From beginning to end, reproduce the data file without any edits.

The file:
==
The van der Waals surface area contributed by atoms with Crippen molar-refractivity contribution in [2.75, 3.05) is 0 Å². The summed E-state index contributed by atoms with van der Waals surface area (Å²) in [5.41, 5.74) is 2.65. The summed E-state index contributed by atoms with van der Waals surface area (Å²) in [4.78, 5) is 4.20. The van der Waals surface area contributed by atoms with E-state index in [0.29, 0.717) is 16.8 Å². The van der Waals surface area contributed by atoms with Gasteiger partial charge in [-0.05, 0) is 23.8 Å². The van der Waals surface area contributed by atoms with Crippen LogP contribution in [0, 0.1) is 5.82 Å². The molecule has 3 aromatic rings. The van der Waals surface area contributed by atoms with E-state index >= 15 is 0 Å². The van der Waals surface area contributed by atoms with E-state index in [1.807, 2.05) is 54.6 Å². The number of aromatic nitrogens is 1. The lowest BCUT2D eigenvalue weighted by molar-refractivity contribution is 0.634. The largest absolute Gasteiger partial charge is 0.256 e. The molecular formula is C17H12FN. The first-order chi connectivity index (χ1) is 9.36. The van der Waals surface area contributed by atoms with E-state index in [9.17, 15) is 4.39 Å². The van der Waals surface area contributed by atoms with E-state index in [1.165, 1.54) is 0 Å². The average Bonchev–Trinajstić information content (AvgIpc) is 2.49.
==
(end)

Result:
The van der Waals surface area contributed by atoms with Crippen molar-refractivity contribution in [2.75, 3.05) is 0 Å². The summed E-state index contributed by atoms with van der Waals surface area (Å²) in [5.41, 5.74) is 2.65. The summed E-state index contributed by atoms with van der Waals surface area (Å²) in [4.78, 5) is 4.20. The van der Waals surface area contributed by atoms with E-state index in [0.29, 0.717) is 16.8 Å². The van der Waals surface area contributed by atoms with Gasteiger partial charge in [-0.05, 0) is 23.8 Å². The van der Waals surface area contributed by atoms with Crippen LogP contribution in [0, 0.1) is 5.82 Å². The molecule has 3 aromatic rings. The van der Waals surface area contributed by atoms with E-state index >= 15 is 0 Å². The van der Waals surface area contributed by atoms with E-state index in [1.807, 2.05) is 54.6 Å². The number of aromatic nitrogens is 1. The lowest BCUT2D eigenvalue weighted by molar-refractivity contribution is 0.634. The largest absolute Gasteiger partial charge is 0.256 e. The molecular formula is C17H12FN. The first-order chi connectivity index (χ1) is 9.36. The van der Waals surface area contributed by atoms with E-state index in [9.17, 15) is 4.39 Å². The van der Waals surface area contributed by atoms with E-state index in [1.165, 1.54) is 0 Å². The average Bonchev–Trinajstić information content (AvgIpc) is 2.49.